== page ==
Shedding blood for better future

Shedding blood for better future

An uneasy calm is only interrupted by loud chants from swelling crowd as stone pelters ferociously hurl stones at the target. At first sight, it would appear like a typical unsavoury setting dotted by stone pelters in insurgency-hit Valley.  

Young men with masked faces in the backdrop of picturesque hill slopes and plummeting mercury belie the reality. Here's what it is, certainly not a situation that security forces have to often encounter in Srinagar or in other parts of the Valley facing rowdy law-breakers, threatening the might of the state establishment. It's, in fact, a quiet and serene setting in Himachal Pradesh with almost similar ingredients, but of an altogether different composition even  though   much of the ambiance remain the same.

It's the stone-throwing festival in a back-of-the beyond breath-taking village Dhami, some 35-km of hill drive from Shimla. It's a festival that has mysterious spiritual connotations, unexplained albeit sans rationale.

Stone throwing has been a ritual in this village for over a century. It brings good fortune, it is believed. So, every year after the festival of lights, Deepavali, villagers mark the festival-- "Pathron ka Mela" (festival of stone throwing).

It's a contest largely between descendants of the erstwhile royals and the locals. Young boys in several dozens on each side descend  on the designated place in the village and take positions. The start is ceremoniously announced. Hundreds of people, including many from nearby villages, gather to witness the spectacle. Often they too duck when it's a hail of stones flying from both sides. They say this adventure adds to the charm.   People dress themselves in new attires for the festive celebrations.

It's free-for-all when it begins, until blood begins to drip and fade away on the dusty road stomped by these young spirited fighters. It won't end until the injured are left bleeding. In fact, blood is the whole idea behind the exercise that continues unabated for over half an hour. The one who bleeds the first is the lucky one. He smears his blood on the forehead of Goddess Kali as a mark of obeisance. The ceremony then comes to a halt. Left behind are hill slopes and a serpentine road inundated by hundreds of stones that swung from each side relentlessly just a while ago.  

The area would get cleaned in a day, and natives are happy to have successfully forayed into another year of good fortune. The event is held two days after Deepavali. Celebrations follow after the ritual is completed. This fair is held in village Halog of Shimla district. Halog was the capital of erstwhile Royal Dhami state.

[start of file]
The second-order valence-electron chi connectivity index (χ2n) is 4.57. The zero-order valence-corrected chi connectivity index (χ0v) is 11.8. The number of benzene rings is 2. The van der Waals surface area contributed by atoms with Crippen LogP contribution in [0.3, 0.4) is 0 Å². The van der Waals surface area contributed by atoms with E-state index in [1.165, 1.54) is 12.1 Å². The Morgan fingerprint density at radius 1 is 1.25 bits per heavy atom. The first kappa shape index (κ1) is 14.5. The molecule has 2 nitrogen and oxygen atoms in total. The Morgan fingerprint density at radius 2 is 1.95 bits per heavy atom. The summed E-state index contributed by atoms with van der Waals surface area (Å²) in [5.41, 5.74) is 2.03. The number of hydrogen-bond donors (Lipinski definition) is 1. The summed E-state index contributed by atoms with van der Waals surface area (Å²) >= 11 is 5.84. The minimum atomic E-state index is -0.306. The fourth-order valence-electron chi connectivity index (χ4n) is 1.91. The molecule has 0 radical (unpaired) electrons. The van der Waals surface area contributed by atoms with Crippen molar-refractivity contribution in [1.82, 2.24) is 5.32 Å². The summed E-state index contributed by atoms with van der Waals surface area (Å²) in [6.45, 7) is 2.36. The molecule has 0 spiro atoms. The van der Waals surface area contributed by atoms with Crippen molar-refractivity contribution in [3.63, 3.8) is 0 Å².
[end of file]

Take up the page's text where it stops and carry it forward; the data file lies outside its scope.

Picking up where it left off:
In ancient times, human sacrifice, it is widely talked, used to be offered to Goddess Kali every year at the place where the festival is now held. It is also believed that on the day the festival was held, the fiancé of a ruler of the erstwhile royal performed "Sati" (voluntarily burning in the pyre). The practice of human sacrifice stopped long ago.

The legend has it that a woman from Halog village got engaged in the neighbouring princely state of Rangoili's royal. But due to age-old bitterness, residents of village Jamog poisoned the prince just before the marriage was to be solemnised.

Old-timers claim that the distressed woman from Halog village burnt herself  on the pyre of her fiancé. Angry villagers on both sides fought with stones. Even today, large many on each side are natives of villages Halog and Jamog who throw stones at each other.

A circular rotary in the middle of the road is believed to be the place where the woman committed Sati. It is around this rotary that each side takes positions before displaying the aggression in stone throwing. It is also popularly believed that human sacrifice was offered to the Goddess Kali in village Dhami for long. The queen of the erstwhile royalty was unhappy by the custom. It was then decided to end the unholy practice of human sacrifice. Instead, stone pelting was introduced as an  alternative to human sacrifice. That tradition has been passed on to generations.

A red banner is raised when blood is drawn. It signals the end of the fierce stone-throwing ritual. Elaborate security arrangements are made prior to the festival.

The local administration does not take chances given that emotions and tempers on each side fly high. So far, there haven't been any major causality. Ambulances remain on stand-by.

No invites are sent for the festival. Despite that, it's a much-awaited event with men, women, children and old precariously taking a place on the hill slopes. Descendants of the erstwhile royals say no outsiders are allowed to participate in the event even though there have often been requests from non-natives, including people from abroad, expressing interest to be in the midst of stone throwing.

Organisers carefully examine a list of participants who would "fight" on the street. They say the exercise to shortlist  locals is important since the event has to be performed in line with the true spirit with which the event was  conceived, beyond just a contest that attracts eyeballs.

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